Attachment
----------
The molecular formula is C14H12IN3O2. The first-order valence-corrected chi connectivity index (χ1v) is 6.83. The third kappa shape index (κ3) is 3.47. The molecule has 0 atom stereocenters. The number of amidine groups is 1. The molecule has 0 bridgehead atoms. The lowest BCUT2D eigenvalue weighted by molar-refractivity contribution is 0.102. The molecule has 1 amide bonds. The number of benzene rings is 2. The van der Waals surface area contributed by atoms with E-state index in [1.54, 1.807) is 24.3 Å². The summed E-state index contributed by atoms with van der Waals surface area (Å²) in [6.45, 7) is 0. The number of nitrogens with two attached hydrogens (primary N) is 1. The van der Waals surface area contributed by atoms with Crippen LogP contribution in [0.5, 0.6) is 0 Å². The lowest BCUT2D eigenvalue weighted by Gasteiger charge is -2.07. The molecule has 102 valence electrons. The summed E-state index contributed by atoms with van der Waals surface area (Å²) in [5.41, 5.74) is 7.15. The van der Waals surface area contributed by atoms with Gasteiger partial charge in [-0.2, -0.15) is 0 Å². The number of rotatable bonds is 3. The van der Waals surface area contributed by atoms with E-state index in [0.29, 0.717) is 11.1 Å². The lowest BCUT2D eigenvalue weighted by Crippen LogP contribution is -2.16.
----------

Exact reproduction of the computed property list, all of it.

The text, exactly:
The molecular formula is C14H12IN3O2. The first-order valence-corrected chi connectivity index (χ1v) is 6.83. The third kappa shape index (κ3) is 3.47. The molecule has 0 atom stereocenters. The number of amidine groups is 1. The molecule has 0 bridgehead atoms. The lowest BCUT2D eigenvalue weighted by molar-refractivity contribution is 0.102. The molecule has 1 amide bonds. The number of benzene rings is 2. The van der Waals surface area contributed by atoms with E-state index in [1.54, 1.807) is 24.3 Å². The summed E-state index contributed by atoms with van der Waals surface area (Å²) in [6.45, 7) is 0. The number of nitrogens with two attached hydrogens (primary N) is 1. The van der Waals surface area contributed by atoms with Crippen LogP contribution in [0.5, 0.6) is 0 Å². The lowest BCUT2D eigenvalue weighted by Gasteiger charge is -2.07. The molecule has 102 valence electrons. The summed E-state index contributed by atoms with van der Waals surface area (Å²) in [5.41, 5.74) is 7.15. The van der Waals surface area contributed by atoms with Gasteiger partial charge in [-0.2, -0.15) is 0 Å². The number of rotatable bonds is 3. The van der Waals surface area contributed by atoms with E-state index in [0.29, 0.717) is 11.1 Å². The lowest BCUT2D eigenvalue weighted by Crippen LogP contribution is -2.16.